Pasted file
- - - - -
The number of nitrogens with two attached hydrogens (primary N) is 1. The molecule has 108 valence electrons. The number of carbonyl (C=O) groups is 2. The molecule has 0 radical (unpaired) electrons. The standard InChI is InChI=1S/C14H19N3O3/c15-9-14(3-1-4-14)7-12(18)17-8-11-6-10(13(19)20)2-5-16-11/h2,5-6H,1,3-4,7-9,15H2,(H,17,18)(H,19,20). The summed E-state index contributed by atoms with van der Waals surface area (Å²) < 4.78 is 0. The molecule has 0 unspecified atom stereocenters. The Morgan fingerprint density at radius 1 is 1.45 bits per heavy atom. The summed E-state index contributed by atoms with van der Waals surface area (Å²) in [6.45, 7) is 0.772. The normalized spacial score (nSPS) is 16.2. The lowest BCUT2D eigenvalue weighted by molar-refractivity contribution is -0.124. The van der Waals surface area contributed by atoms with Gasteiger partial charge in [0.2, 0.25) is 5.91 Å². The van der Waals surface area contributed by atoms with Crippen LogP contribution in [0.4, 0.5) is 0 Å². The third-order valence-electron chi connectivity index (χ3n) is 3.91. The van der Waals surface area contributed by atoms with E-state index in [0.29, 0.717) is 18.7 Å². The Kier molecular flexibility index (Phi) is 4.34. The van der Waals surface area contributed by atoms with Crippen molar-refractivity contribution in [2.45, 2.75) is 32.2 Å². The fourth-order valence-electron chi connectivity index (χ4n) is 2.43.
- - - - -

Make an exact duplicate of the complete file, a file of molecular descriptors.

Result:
The number of nitrogens with two attached hydrogens (primary N) is 1. The molecule has 108 valence electrons. The number of carbonyl (C=O) groups is 2. The molecule has 0 radical (unpaired) electrons. The standard InChI is InChI=1S/C14H19N3O3/c15-9-14(3-1-4-14)7-12(18)17-8-11-6-10(13(19)20)2-5-16-11/h2,5-6H,1,3-4,7-9,15H2,(H,17,18)(H,19,20). The summed E-state index contributed by atoms with van der Waals surface area (Å²) < 4.78 is 0. The molecule has 0 unspecified atom stereocenters. The Morgan fingerprint density at radius 1 is 1.45 bits per heavy atom. The summed E-state index contributed by atoms with van der Waals surface area (Å²) in [6.45, 7) is 0.772. The normalized spacial score (nSPS) is 16.2. The lowest BCUT2D eigenvalue weighted by molar-refractivity contribution is -0.124. The van der Waals surface area contributed by atoms with Gasteiger partial charge in [0.2, 0.25) is 5.91 Å². The van der Waals surface area contributed by atoms with Crippen LogP contribution in [0.4, 0.5) is 0 Å². The third-order valence-electron chi connectivity index (χ3n) is 3.91. The van der Waals surface area contributed by atoms with E-state index in [0.29, 0.717) is 18.7 Å². The Kier molecular flexibility index (Phi) is 4.34. The van der Waals surface area contributed by atoms with Crippen molar-refractivity contribution in [2.45, 2.75) is 32.2 Å². The fourth-order valence-electron chi connectivity index (χ4n) is 2.43.